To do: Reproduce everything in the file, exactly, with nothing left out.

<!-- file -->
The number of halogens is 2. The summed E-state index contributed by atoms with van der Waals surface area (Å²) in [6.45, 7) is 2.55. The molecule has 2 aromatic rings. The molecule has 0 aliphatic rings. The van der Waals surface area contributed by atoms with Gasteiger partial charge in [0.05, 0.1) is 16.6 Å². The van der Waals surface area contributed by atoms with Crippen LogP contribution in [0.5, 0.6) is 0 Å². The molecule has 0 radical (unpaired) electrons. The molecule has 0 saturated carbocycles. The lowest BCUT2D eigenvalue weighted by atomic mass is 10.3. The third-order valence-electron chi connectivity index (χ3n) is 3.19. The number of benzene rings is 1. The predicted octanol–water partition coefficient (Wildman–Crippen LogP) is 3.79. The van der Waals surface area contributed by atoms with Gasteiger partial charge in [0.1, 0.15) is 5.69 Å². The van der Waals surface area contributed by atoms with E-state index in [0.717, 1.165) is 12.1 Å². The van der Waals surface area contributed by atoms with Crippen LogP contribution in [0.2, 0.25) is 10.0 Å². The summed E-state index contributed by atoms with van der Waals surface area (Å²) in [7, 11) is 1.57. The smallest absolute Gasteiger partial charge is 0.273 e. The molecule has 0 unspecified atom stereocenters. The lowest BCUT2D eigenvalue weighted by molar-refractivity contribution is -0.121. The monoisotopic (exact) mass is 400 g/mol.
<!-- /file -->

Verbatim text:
The number of halogens is 2. The summed E-state index contributed by atoms with van der Waals surface area (Å²) in [6.45, 7) is 2.55. The molecule has 2 aromatic rings. The molecule has 0 aliphatic rings. The van der Waals surface area contributed by atoms with Gasteiger partial charge in [0.05, 0.1) is 16.6 Å². The van der Waals surface area contributed by atoms with Crippen LogP contribution in [0.5, 0.6) is 0 Å². The molecule has 0 radical (unpaired) electrons. The molecule has 0 saturated carbocycles. The lowest BCUT2D eigenvalue weighted by atomic mass is 10.3. The third-order valence-electron chi connectivity index (χ3n) is 3.19. The number of benzene rings is 1. The predicted octanol–water partition coefficient (Wildman–Crippen LogP) is 3.79. The van der Waals surface area contributed by atoms with Gasteiger partial charge in [0.1, 0.15) is 5.69 Å². The van der Waals surface area contributed by atoms with E-state index in [0.717, 1.165) is 12.1 Å². The van der Waals surface area contributed by atoms with Crippen LogP contribution in [0.2, 0.25) is 10.0 Å². The summed E-state index contributed by atoms with van der Waals surface area (Å²) in [7, 11) is 1.57. The smallest absolute Gasteiger partial charge is 0.273 e. The molecule has 0 unspecified atom stereocenters. The lowest BCUT2D eigenvalue weighted by molar-refractivity contribution is -0.121. The monoisotopic (exact) mass is 400 g/mol.